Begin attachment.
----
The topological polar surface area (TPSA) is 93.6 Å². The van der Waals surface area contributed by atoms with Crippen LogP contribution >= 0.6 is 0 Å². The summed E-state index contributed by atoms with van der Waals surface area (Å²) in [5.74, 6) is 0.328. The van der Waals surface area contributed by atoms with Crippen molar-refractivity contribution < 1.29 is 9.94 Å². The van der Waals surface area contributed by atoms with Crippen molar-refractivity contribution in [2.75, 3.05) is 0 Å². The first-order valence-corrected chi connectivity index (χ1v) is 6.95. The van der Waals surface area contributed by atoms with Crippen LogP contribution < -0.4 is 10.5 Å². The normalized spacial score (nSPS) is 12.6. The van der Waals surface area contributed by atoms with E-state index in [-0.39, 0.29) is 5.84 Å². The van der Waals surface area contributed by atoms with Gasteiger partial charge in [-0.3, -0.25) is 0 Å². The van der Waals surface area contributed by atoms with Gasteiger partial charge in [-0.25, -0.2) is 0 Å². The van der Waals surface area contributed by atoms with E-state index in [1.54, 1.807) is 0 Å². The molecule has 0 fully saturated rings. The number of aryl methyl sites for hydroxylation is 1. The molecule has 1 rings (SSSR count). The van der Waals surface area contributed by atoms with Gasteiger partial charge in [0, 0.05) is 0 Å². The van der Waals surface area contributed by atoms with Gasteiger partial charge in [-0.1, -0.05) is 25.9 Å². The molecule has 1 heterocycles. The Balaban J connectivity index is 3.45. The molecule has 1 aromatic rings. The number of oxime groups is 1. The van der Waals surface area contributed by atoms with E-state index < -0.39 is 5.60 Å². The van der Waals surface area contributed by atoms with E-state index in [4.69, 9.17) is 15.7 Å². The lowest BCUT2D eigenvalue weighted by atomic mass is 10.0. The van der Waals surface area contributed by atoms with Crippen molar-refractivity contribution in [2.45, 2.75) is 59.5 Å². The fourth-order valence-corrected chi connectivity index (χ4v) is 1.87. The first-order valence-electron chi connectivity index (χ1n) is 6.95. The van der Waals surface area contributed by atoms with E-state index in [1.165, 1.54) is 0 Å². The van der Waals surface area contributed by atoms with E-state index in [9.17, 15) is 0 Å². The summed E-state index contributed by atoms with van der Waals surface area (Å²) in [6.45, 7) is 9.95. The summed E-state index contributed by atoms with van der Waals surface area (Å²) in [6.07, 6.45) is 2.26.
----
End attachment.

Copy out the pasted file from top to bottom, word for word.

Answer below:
The topological polar surface area (TPSA) is 93.6 Å². The van der Waals surface area contributed by atoms with Crippen LogP contribution >= 0.6 is 0 Å². The summed E-state index contributed by atoms with van der Waals surface area (Å²) in [5.74, 6) is 0.328. The van der Waals surface area contributed by atoms with Crippen molar-refractivity contribution < 1.29 is 9.94 Å². The van der Waals surface area contributed by atoms with Crippen molar-refractivity contribution in [2.75, 3.05) is 0 Å². The first-order valence-corrected chi connectivity index (χ1v) is 6.95. The van der Waals surface area contributed by atoms with Crippen LogP contribution < -0.4 is 10.5 Å². The normalized spacial score (nSPS) is 12.6. The van der Waals surface area contributed by atoms with E-state index in [-0.39, 0.29) is 5.84 Å². The van der Waals surface area contributed by atoms with Gasteiger partial charge in [-0.3, -0.25) is 0 Å². The van der Waals surface area contributed by atoms with Gasteiger partial charge in [-0.25, -0.2) is 0 Å². The van der Waals surface area contributed by atoms with E-state index in [1.54, 1.807) is 0 Å². The molecule has 0 fully saturated rings. The number of aryl methyl sites for hydroxylation is 1. The molecule has 1 rings (SSSR count). The van der Waals surface area contributed by atoms with Gasteiger partial charge in [0, 0.05) is 0 Å². The van der Waals surface area contributed by atoms with Gasteiger partial charge in [-0.1, -0.05) is 25.9 Å². The molecule has 1 heterocycles. The Balaban J connectivity index is 3.45. The molecule has 1 aromatic rings. The number of oxime groups is 1. The van der Waals surface area contributed by atoms with E-state index < -0.39 is 5.60 Å². The van der Waals surface area contributed by atoms with E-state index in [4.69, 9.17) is 15.7 Å². The lowest BCUT2D eigenvalue weighted by atomic mass is 10.0. The van der Waals surface area contributed by atoms with Crippen molar-refractivity contribution in [2.45, 2.75) is 59.5 Å². The fourth-order valence-corrected chi connectivity index (χ4v) is 1.87. The first-order valence-electron chi connectivity index (χ1n) is 6.95. The van der Waals surface area contributed by atoms with E-state index in [1.165, 1.54) is 0 Å². The van der Waals surface area contributed by atoms with E-state index in [9.17, 15) is 0 Å². The summed E-state index contributed by atoms with van der Waals surface area (Å²) in [6.45, 7) is 9.95. The summed E-state index contributed by atoms with van der Waals surface area (Å²) in [6.07, 6.45) is 2.26.